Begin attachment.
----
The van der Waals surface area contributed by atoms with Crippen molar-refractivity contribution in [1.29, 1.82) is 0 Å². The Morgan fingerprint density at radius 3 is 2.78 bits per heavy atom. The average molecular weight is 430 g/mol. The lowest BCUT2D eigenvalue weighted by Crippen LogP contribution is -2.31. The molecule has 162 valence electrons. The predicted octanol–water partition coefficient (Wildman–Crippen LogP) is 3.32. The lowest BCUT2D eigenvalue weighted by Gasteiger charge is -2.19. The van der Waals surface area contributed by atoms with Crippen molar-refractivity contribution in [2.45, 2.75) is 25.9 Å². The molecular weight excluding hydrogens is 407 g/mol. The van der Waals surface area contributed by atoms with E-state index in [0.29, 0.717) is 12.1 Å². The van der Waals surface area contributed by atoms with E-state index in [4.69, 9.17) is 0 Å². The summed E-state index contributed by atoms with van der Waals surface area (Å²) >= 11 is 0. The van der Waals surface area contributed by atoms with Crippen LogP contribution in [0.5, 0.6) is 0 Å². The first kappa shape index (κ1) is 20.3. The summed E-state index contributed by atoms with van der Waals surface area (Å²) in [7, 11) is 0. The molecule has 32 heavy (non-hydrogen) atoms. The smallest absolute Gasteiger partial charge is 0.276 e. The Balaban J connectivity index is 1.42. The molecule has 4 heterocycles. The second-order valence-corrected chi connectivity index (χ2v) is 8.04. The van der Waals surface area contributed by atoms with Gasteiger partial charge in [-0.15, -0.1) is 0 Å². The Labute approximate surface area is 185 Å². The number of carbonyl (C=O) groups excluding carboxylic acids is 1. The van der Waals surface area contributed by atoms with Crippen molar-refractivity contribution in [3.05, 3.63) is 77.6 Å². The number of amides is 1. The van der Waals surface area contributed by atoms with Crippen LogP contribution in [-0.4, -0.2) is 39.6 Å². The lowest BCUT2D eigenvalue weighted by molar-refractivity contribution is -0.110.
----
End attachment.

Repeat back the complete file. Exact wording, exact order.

The van der Waals surface area contributed by atoms with Crippen molar-refractivity contribution in [1.29, 1.82) is 0 Å². The Morgan fingerprint density at radius 3 is 2.78 bits per heavy atom. The average molecular weight is 430 g/mol. The lowest BCUT2D eigenvalue weighted by Crippen LogP contribution is -2.31. The molecule has 162 valence electrons. The predicted octanol–water partition coefficient (Wildman–Crippen LogP) is 3.32. The lowest BCUT2D eigenvalue weighted by Gasteiger charge is -2.19. The van der Waals surface area contributed by atoms with Crippen molar-refractivity contribution in [2.45, 2.75) is 25.9 Å². The molecular weight excluding hydrogens is 407 g/mol. The van der Waals surface area contributed by atoms with E-state index in [0.29, 0.717) is 12.1 Å². The van der Waals surface area contributed by atoms with E-state index in [4.69, 9.17) is 0 Å². The summed E-state index contributed by atoms with van der Waals surface area (Å²) >= 11 is 0. The van der Waals surface area contributed by atoms with Crippen LogP contribution in [0.5, 0.6) is 0 Å². The first kappa shape index (κ1) is 20.3. The summed E-state index contributed by atoms with van der Waals surface area (Å²) in [7, 11) is 0. The molecule has 32 heavy (non-hydrogen) atoms. The smallest absolute Gasteiger partial charge is 0.276 e. The Balaban J connectivity index is 1.42. The molecule has 4 heterocycles. The second-order valence-corrected chi connectivity index (χ2v) is 8.04. The van der Waals surface area contributed by atoms with Gasteiger partial charge in [-0.15, -0.1) is 0 Å². The Labute approximate surface area is 185 Å². The number of carbonyl (C=O) groups excluding carboxylic acids is 1. The van der Waals surface area contributed by atoms with Crippen molar-refractivity contribution in [3.05, 3.63) is 77.6 Å². The number of amides is 1. The van der Waals surface area contributed by atoms with Crippen LogP contribution in [-0.4, -0.2) is 39.6 Å². The lowest BCUT2D eigenvalue weighted by molar-refractivity contribution is -0.110.